“White Ghost” takes Fitz to the other side of the world. While in Hong Kong for a lecture, hes approached by the local police force to investigate a murder. Its kinda like an old Charlie Chan film with the famous criminologist being brought on the case. However Chan was never as prickly as Fitz. Hes milking the police for a nice payday, a room at the Ritz-Carlton and flying in his old police contact. Its strange to see him on the same police turf as John Woo films, but not out of place. “A New Terror” is a return movie that aired in 2006. Fitz returns to Manchester after a decade in Australia. Its his daughters wedding and hes rather disappointed in his son-in-law. Hes blown away by all the changes in the old hometown. He quickly discovers that even with the upgrade, theres still violence lurking. An American comedian is murdered in a nightclub bathroom. In order to avoid family time, Fitz offers his services one more time to the cops.

Coltrane is such a stud in the character of Fitz. When he stares a suspect in the eye and uses his psychological kung fu, its better any choreographed buttkicking Walker, Texas Ranger delivers. The scripts arent your normal cliched murder mysteries. Theres a lot of digging on the screen. If youre a fan of cerebral crime shows such as The Wire or Prime Suspect, youre going to embrace Cracker. You might remember an American version with Robert Pastorelli (Murphy Brown). It lacked the edge that makes Coltranes rendition compelling television. Dont let that experience jade your chance to explore Coltranes crowning moment. Cracker: The Complete Collection lets him use his comic charm in gruesome situations without making these heavy crimes light affairs.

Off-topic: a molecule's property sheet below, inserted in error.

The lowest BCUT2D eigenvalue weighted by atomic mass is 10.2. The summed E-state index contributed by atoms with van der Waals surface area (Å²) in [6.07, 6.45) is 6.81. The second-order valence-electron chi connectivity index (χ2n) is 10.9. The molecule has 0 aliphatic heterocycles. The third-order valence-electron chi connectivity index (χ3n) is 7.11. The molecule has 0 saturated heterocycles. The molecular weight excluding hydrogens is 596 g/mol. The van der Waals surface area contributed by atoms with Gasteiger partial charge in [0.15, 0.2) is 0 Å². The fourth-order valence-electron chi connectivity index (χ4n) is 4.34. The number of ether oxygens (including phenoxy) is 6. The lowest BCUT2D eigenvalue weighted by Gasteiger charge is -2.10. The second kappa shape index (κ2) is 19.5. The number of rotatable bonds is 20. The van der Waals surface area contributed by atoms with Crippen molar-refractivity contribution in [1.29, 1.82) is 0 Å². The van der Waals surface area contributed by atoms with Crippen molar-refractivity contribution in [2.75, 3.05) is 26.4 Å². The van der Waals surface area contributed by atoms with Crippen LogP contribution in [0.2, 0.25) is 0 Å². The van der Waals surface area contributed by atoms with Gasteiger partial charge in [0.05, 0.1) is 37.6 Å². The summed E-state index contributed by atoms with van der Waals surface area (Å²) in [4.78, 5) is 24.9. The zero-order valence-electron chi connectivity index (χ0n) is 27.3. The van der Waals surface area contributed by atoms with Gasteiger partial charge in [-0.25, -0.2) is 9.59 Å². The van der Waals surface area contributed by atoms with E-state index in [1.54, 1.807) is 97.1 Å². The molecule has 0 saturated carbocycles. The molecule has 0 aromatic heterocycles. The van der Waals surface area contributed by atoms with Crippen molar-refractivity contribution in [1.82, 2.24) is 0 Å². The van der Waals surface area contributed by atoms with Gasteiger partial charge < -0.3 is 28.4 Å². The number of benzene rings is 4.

The Episodes
The Mad Woman in the Attic,” “To Say I Love You,”To Say I Love You,” “One Day a Lemming Will Fly,” “To Be a Somebody,” “The Big Crunch,” “Men Should Weep,” “Brotherly Love,” “Best Boys,” “True Romance,” “White Ghost” and “A New Terror.”

The video for “A New Terror” is 1.78:1 anamorphic. The video on the other episodes is 1.33:1 full frame. The transfers improve in quality over the years. The audio is Dolby Digital Stereo. Sometimes the Manchester accents get a little thick so youll need to turn up the volume.

Cracker: Behind the Series (45:46) gives a thorough history of the series. it was shot during the making of “A New Terror.” Plenty of background secrets are exposed in the creation of the series. We finally hear from the true mind of Fitz, Jimmy McGovern, the writer of a majority of episodes.

Robbie Coltrane Biography is a text rundown of the actors life. His last name is a tribute to John Coltrane.

Cast Filmographies gives the resume to six actors featured in “A New Terror.”

Cracker: The Complete Collection is must viewing for fans of crime films and psychologists. Fitz is one of the greatest TV crime fighters. The only thing that rivals his ability to breakdown a crime scene is the destruction of his life. Cracker is a prime cop show thats essential viewing. Coltranes Fitz deserves to be inducted in the crime fighter hall of fame next to Columbo and McNulty.


Acorn Media presents Cracker: The Complete Collection. Starring Robbie Coltrane, Geraldine Somerville, Kieran OBrien and Christopher Eccleston. Boxset Contents: 11 Episodes on 10 DVDs. Released on DVD: March 10, 2009. Available at Amazon.